As the digital revolution continues to progress at breakneck speed, we are seeing new technologies pushed to the frontline of society.
One of those is facial recognition (FR) technology – biometric software that uses biological data to identify a person.
The technology is getting more sophisticated each year, and its speed and ease-of-use means it’s becoming a more viable option for businesses and authorities to operate.
But there are also several concerns; including claims of inaccuracy and fears that we are about to enter a more ‘Orwellian’ era.
Read on to find out more about the benefits it could bring to us, and also some of its potential issues.
How it works
The technology follows three steps which can be broken down as follows:
- Detection – perhaps the most important, as it picks out faces in images and videos, including in large crowds of people.
- Capture and process – analog information (a human face) is converted into digital data which can be fed into a database.
- Matching – the data is compared to existing records, which could be millions of people, to determine the identity of the person.
Apart from being extremely accurate, it’s also very quick and doesn’t involve physical cooperation from the person in question.
Consider fingerprinting – police have to identify the person, arrest them, then force them to leave a sample. Facial recognition requires none of that.
Aside from crime, the technology promises opportunities in other fields, such as innovation, and major companies are competing to be ahead of their rivals.
Major social improvements
Perhaps the most significant social advance will come through healthcare. Apps such as AiCure are already using the tech to track a patient’s use of medication, asking them to film themselves ingesting the drug and then confirming their identity afterwards. This gives doctors unprecedented information about what action to take next, helping the patient in the process.
It could also be used to detect a variety of diseases in the near future. Already FR software is used to diagnose the serious genetic condition DiGeorge syndrome by analysing various aspects of the sufferer. The success rate is nearly 97%.
The hope is that the benefits can be felt more widely in years to come. However, there remain concerns over how this data will be stored and if it infringes personal privacy rights.
The technology would also be a big help to authorities and businesses who want to improve security.
For serious crime, police can use it to detect a suspect who is trying to cross a border or about to carry out an offence. Devices fitted with the software, such as drones, can spot people in a crowded place and instantly relay data back to people on the ground.
It has led to the quick resolution of cases recently: the ‘man in the hat’ who carried out the Brussels bomb attack being a famous example.
It also gives businesses the option to refuse entry to potentially disruptive individuals. This could be from football stadiums who want to prevent fans from causing trouble once inside, to casinos will be able to detect the faces of people who have tried to trick them before, through techniques like counting cards in Blackjack, for example.
Imagine leaving home without your wallet, going to a store, picking up a new jacket then walking out while looking the staff directly in the face.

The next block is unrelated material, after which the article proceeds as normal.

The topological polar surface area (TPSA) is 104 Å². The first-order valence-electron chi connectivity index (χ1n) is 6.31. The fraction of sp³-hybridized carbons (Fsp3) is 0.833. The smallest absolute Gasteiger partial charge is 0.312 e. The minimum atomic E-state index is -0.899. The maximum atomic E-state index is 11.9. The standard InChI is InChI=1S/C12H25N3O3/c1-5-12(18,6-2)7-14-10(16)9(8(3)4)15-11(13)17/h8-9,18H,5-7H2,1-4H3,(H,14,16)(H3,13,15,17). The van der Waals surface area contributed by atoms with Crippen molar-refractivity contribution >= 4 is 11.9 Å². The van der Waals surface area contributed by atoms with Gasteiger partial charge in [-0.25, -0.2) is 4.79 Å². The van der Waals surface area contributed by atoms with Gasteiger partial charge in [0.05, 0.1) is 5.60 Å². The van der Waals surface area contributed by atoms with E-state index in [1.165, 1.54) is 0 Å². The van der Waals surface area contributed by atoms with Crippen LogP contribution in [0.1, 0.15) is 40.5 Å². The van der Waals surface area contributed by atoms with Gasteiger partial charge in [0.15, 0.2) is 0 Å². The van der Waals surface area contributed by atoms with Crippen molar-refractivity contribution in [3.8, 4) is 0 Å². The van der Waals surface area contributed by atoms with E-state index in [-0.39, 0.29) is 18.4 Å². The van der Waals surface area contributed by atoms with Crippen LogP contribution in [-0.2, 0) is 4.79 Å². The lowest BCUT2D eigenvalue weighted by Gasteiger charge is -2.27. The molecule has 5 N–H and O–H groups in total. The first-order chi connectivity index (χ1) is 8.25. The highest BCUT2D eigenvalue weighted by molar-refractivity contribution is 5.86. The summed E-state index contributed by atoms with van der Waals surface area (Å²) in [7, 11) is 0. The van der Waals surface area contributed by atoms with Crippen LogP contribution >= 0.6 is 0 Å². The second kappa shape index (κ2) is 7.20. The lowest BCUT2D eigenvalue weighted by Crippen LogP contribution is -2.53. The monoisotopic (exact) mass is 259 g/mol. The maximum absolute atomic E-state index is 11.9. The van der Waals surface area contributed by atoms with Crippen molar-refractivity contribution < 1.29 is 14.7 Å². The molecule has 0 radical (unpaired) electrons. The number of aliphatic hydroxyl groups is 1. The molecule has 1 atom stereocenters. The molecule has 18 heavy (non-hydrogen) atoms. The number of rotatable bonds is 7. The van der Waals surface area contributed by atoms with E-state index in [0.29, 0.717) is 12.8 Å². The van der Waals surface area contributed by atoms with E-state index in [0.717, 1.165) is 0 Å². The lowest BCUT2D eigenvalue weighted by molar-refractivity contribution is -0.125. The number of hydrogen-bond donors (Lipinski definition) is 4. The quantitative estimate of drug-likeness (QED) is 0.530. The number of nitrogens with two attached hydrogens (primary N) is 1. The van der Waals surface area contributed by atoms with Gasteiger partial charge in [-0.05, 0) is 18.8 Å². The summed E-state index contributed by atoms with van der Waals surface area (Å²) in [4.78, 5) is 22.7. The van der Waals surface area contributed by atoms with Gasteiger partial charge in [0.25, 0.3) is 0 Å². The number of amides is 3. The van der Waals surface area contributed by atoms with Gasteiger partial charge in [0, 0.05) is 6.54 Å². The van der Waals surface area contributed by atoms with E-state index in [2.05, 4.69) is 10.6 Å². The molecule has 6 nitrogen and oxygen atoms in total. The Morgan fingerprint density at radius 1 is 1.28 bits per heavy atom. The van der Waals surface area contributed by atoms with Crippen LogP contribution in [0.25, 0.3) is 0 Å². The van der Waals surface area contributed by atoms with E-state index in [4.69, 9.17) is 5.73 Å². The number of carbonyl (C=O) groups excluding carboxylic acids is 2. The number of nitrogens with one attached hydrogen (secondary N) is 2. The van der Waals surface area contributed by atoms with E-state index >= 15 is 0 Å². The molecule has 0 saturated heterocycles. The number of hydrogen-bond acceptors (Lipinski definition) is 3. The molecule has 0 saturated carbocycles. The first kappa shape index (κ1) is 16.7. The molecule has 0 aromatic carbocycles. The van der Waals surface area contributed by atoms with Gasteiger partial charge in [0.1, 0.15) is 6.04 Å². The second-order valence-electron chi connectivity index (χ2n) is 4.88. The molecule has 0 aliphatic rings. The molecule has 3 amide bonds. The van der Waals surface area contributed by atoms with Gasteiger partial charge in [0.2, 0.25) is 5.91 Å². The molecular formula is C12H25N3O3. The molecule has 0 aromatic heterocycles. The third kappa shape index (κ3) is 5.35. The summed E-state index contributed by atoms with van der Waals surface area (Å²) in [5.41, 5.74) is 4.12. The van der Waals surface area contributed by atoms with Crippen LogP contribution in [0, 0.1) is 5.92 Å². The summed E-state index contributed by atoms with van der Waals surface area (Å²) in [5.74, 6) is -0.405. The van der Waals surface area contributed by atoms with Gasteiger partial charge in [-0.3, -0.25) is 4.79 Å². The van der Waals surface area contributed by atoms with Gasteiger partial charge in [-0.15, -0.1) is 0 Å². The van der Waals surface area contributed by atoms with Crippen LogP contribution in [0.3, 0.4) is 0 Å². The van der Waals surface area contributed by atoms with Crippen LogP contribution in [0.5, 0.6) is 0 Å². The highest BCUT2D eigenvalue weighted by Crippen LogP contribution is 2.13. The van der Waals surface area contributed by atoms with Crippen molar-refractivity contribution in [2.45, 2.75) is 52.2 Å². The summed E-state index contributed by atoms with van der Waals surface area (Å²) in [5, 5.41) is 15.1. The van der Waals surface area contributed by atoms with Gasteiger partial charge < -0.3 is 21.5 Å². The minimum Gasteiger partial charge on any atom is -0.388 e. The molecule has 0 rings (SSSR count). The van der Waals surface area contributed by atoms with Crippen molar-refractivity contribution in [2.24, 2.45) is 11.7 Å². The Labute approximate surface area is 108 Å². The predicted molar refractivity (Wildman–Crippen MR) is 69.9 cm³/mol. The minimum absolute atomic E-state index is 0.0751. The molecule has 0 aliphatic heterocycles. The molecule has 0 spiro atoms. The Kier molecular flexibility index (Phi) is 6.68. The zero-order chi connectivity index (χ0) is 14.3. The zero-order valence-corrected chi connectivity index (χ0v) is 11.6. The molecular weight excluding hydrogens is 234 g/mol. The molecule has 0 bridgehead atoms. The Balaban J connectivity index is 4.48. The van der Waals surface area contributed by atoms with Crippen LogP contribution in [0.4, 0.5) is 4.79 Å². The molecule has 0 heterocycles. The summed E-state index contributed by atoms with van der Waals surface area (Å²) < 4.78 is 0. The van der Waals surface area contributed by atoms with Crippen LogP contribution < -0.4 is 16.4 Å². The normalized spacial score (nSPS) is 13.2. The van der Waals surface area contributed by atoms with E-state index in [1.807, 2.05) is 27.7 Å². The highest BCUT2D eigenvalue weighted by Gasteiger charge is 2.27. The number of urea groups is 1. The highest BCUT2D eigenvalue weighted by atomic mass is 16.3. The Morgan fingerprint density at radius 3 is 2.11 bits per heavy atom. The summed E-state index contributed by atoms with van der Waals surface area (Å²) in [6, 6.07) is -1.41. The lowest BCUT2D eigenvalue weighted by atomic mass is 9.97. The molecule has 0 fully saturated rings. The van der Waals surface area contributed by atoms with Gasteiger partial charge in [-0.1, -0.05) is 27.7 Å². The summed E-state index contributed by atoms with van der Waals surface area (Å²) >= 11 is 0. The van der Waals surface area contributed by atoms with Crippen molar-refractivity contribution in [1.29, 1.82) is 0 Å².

No, it’s not the plot of a new crime thriller. It’s what could happen once FR technology is incorporated into retail services. No cash or cards needed – just a quick scan of your face (with your permission, of course) which would be linked to your bank details, and the appropriate amount is then deducted from your account.
It could even be used to offer repeat customers loyalty rewards, with the data a lot easier to recognise than credit card details, so shops could alert personal shoppers to help their favourite customers and offer discounts based on their frequency of visits.
It would also eliminate fraud: after all, it’s much harder to imitate someone’s face than their bank details.
But there are downsides
Infringement of personal rights
Increased security is better for all law-abiding people – but there’s a line. While authorities can track down criminals, they could also track down ordinary citizens at any time or place.
This is where the issue of ethics comes in. Governments need to be held to account as to what data they can access and how they can use it. There are already widespread concerns in the U.S over violation of citizens’ privacy, leading to efforts from campaigners to check its use.
It has led to some cities, such as San Francisco, considering banning the technology for use in law enforcement, but this promises to be a big issue for years to come.
While the accuracy of the technology is very high, there are still flaws. If the camera angle of the shot is slightly off, or the person turns suddenly and blurs the image, then errors can occur.
There have also been reports that the technology isn’t as good at identifying people of colour and women as it is for white men. Of course, this could have serious consequences if someone were to be misidentified for a crime and were punished for something they didn’t do.
To sum up
Like with many technological advancements, the key is to proceed with caution. FR technology’s many advantages could improve society greatly, but it has to be handled ethically.
This is where the responsibility lies with governments and big businesses, to ensure that it doesn’t get mis-used. And it’s our duty as citizens to hold them to account should they not do so.